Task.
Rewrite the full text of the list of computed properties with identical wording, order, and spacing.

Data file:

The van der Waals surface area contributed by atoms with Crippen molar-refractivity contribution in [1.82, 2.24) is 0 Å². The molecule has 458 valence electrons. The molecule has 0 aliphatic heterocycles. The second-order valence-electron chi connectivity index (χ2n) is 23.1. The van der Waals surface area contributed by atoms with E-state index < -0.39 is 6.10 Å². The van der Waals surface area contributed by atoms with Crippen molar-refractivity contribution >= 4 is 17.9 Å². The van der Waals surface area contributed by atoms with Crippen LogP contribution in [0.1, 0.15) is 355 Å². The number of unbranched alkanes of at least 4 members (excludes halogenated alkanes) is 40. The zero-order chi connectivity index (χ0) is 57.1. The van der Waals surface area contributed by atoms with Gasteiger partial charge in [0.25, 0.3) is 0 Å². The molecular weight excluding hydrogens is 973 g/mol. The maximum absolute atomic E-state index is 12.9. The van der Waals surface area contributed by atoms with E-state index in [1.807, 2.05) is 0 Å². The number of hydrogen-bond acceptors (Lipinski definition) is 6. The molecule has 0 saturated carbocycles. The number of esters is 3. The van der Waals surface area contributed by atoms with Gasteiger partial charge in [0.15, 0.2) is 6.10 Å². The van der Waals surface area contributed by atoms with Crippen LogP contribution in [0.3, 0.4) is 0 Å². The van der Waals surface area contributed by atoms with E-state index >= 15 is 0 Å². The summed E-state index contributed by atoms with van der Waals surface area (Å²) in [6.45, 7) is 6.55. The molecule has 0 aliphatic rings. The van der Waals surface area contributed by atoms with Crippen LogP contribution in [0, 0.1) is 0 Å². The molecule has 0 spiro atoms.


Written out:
The van der Waals surface area contributed by atoms with Crippen molar-refractivity contribution in [1.82, 2.24) is 0 Å². The molecule has 458 valence electrons. The molecule has 0 aliphatic heterocycles. The second-order valence-electron chi connectivity index (χ2n) is 23.1. The van der Waals surface area contributed by atoms with E-state index < -0.39 is 6.10 Å². The van der Waals surface area contributed by atoms with Crippen molar-refractivity contribution >= 4 is 17.9 Å². The van der Waals surface area contributed by atoms with Crippen LogP contribution in [0.1, 0.15) is 355 Å². The number of unbranched alkanes of at least 4 members (excludes halogenated alkanes) is 40. The zero-order chi connectivity index (χ0) is 57.1. The van der Waals surface area contributed by atoms with Gasteiger partial charge in [0.25, 0.3) is 0 Å². The molecular weight excluding hydrogens is 973 g/mol. The maximum absolute atomic E-state index is 12.9. The van der Waals surface area contributed by atoms with E-state index in [1.807, 2.05) is 0 Å². The number of hydrogen-bond acceptors (Lipinski definition) is 6. The molecule has 0 saturated carbocycles. The number of esters is 3. The van der Waals surface area contributed by atoms with Gasteiger partial charge in [0.15, 0.2) is 6.10 Å². The van der Waals surface area contributed by atoms with Crippen LogP contribution in [0.3, 0.4) is 0 Å². The van der Waals surface area contributed by atoms with E-state index >= 15 is 0 Å². The summed E-state index contributed by atoms with van der Waals surface area (Å²) in [6.45, 7) is 6.55. The molecule has 0 aliphatic rings. The van der Waals surface area contributed by atoms with Crippen LogP contribution in [0, 0.1) is 0 Å². The molecule has 0 spiro atoms.